But, it is a little distressing to know that there are some elements attempting to elicitly exploit our forests, and who will protect there activities by what ever means.  Shocked I really don't see a solution to that other than reducing the demand for their product somehow.
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PostPosted: Thu Oct 02, 2008 3:57 pm    Post subject: Reply with quote

Bill wrote:

 Basically, I'm just yakin', because personally although I am a rule follower, I would not want it to get to the point where there was a FS ranger at every trailhead checking permits.(that would ruin the experience)


Actually, when I was a volunteer (around 1989-92), there was a ranger on every trail, checking permits.  I didn't think the experience was being ruined.

I haven't seen a ranger in the San Gorgonio Wilderness at all this year, and the only ranger I've seen in the San Gabriels was making his annual hike up away from a parking lot, and wasn't checking permits.
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PostPosted: Thu Oct 02, 2008 4:14 pm    Post subject: Reply with quote

My son and I did the entire John Muir Trail in 2006 and met one ranger.  He did check our permit.  We have been to Whitney 6 times together and have been checked once.  I have never had a permit checked in the San Gabriels and only one in the San Bernardinos.  I think we have been checked a couple of times in the San Jacintos.
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PostPosted: Thu Oct 02, 2008 5:00 pm    Post subject: Reply with quote

I've been checked at least three times in the San Gorgonio Wilderness (usually on the S Fork Trail but once on Forsee Creek).

I don't recall getting checked in the Mt. San Jacinto Wilderness, but then again, I don't get out there as much because it's a longer drive.

I have definitely been checked in the Sierra on a number of occasions, particularly in National Parks but also in USFS areas.

I live 10 min. from Angeles Crest Hwy.  I live about the same distance from Big Tujunga Canyon Road.  I'm 5 minutes from FR 3N76, and I've been hiking for 40 or so years.  In other words, I'm in the San Gabs a fair amount.  I've never even seen a ranger on a trail (let alone get checked) in the San Gabriels.
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PostPosted: Thu Oct 02, 2008 6:26 pm    Post subject: Reply with quote

No checking in the San Gabriels because they aren't trying to limit the number of visitors. Even in the one area requiring a permit, the Cucamonga Wilderness, they aren't limiting the number of permits. What's there to check except fire permits, and hunting/fishing licenses?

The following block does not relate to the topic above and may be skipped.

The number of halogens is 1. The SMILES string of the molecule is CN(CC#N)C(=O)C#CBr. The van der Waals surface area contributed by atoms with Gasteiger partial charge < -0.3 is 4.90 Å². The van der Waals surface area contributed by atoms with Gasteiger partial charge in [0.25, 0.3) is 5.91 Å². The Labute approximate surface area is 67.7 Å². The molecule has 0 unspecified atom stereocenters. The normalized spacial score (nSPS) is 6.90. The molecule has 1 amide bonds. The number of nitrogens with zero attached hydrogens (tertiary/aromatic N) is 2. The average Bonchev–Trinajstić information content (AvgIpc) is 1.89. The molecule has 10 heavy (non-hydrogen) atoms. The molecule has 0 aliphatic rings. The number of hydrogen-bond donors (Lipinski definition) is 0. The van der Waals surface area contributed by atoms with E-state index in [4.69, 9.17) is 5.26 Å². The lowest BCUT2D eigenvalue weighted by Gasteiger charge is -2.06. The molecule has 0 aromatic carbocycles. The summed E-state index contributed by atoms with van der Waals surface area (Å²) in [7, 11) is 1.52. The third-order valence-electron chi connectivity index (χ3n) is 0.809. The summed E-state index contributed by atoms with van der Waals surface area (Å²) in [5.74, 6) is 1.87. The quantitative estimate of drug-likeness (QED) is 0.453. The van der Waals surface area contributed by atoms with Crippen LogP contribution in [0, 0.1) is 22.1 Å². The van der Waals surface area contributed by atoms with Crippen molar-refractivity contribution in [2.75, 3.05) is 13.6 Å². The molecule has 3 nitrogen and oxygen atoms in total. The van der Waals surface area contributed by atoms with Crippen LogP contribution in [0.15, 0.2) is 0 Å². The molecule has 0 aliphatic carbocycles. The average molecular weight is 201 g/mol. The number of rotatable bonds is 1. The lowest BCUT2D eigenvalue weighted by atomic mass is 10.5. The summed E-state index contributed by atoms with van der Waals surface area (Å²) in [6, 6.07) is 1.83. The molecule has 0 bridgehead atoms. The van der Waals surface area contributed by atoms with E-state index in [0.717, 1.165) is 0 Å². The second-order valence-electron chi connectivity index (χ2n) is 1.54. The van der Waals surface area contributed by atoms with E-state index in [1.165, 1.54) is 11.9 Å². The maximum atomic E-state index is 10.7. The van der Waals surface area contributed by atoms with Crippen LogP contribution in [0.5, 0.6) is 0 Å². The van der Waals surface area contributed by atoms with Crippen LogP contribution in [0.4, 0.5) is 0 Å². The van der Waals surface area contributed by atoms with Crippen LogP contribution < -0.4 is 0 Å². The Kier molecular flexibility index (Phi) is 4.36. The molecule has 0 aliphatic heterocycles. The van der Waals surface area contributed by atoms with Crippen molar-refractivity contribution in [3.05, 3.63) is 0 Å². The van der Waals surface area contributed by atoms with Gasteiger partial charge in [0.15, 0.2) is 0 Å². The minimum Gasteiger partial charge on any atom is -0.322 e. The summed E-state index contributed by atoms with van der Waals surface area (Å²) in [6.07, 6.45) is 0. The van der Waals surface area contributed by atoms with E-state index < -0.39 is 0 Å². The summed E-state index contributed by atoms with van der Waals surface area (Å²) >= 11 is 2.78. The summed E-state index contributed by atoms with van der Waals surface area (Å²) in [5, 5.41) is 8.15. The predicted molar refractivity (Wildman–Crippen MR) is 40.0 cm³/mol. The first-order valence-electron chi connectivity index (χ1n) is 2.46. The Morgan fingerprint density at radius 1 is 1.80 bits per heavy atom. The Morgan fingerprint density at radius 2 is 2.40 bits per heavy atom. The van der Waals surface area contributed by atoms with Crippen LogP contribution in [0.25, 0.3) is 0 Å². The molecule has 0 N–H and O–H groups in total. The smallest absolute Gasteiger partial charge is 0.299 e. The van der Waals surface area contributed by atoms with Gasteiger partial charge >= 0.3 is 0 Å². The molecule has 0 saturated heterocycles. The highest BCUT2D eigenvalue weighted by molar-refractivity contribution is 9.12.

A majority of the "good" trails in the San Bernadinos are located in the 2 major wilderness areas around Gorgonio and Jacinto, where they are trying to limit the number of visitors. Makes sense you get checked there and not in the San Gabriels.
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PostPosted: Thu Oct 02, 2008 8:48 pm    Post subject: Reply with quote

Ought to be permits required for all areas. Any mountains. You don't have a permit, you can't go.  Anyone w/o a permit has to pay a big fine. Like $2,000.00 or more.
That would pay for the rangers and would make it harder for the pot farms.
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PostPosted: Thu Oct 02, 2008 9:06 pm    Post subject: Reply with quote

i did the John Muir trail this past summer and wasnt stopped once for a permit.


the ski hut should be nice saturday night! booyahhh!
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PostPosted: Thu Oct 02, 2008 9:10 pm    Post subject: Reply with quote

FIGHT ON wrote:
Ought to be permits required for all areas. Any mountains. You don't have a permit, you can't go.

Wow, do I ever disagree with that.

Anyhow, sorry if my original post implied that a bunch of law-breakers were infiltrating the SGW and they were sending out swarms of rangers to hassle everyone. The FS people I met that day were all volunteers and they were just hanging out at the cabin at Horse Meadow. They were very nice and offered everyone water. I think they were there to help and inform people as much as they were there to check permits. I told them it was good they were stepping up patrols in the winter because maybe they can inform people that go out there and are unprepared.

That day we met probably 20 people beyond the wilderness boundary, nearly all of them backpackers and they all had the proper permits. I think the vast majority of people follow the rules.

Anyhow we probably should get this thread back to current conditions.
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PostPosted: Fri Oct 03, 2008 5:59 am    Post subject: talk about the weather Reply with quote